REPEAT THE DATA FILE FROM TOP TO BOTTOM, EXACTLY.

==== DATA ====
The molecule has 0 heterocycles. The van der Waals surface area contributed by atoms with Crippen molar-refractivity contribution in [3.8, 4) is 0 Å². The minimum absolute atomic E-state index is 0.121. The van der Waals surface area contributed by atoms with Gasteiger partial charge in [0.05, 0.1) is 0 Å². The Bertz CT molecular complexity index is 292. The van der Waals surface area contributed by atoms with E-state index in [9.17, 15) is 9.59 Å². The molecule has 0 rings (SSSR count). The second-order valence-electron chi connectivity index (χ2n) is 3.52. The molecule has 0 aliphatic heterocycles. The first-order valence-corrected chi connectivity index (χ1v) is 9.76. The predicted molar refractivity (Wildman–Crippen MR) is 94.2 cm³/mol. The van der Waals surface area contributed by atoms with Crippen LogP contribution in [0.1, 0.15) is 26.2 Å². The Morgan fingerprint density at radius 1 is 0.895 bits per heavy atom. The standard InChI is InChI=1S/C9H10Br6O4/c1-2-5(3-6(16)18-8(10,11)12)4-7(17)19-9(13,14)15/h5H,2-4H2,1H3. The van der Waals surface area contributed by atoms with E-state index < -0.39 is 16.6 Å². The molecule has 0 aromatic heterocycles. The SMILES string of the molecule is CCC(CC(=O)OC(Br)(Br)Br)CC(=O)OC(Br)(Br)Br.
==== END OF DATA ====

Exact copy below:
The molecule has 0 heterocycles. The van der Waals surface area contributed by atoms with Crippen molar-refractivity contribution in [3.8, 4) is 0 Å². The minimum absolute atomic E-state index is 0.121. The van der Waals surface area contributed by atoms with Gasteiger partial charge in [0.05, 0.1) is 0 Å². The Bertz CT molecular complexity index is 292. The van der Waals surface area contributed by atoms with E-state index in [9.17, 15) is 9.59 Å². The molecule has 0 rings (SSSR count). The second-order valence-electron chi connectivity index (χ2n) is 3.52. The molecule has 0 aliphatic heterocycles. The first-order valence-corrected chi connectivity index (χ1v) is 9.76. The predicted molar refractivity (Wildman–Crippen MR) is 94.2 cm³/mol. The van der Waals surface area contributed by atoms with Crippen LogP contribution in [0.1, 0.15) is 26.2 Å². The Morgan fingerprint density at radius 1 is 0.895 bits per heavy atom. The standard InChI is InChI=1S/C9H10Br6O4/c1-2-5(3-6(16)18-8(10,11)12)4-7(17)19-9(13,14)15/h5H,2-4H2,1H3. The van der Waals surface area contributed by atoms with E-state index < -0.39 is 16.6 Å². The molecule has 0 aromatic heterocycles. The SMILES string of the molecule is CCC(CC(=O)OC(Br)(Br)Br)CC(=O)OC(Br)(Br)Br.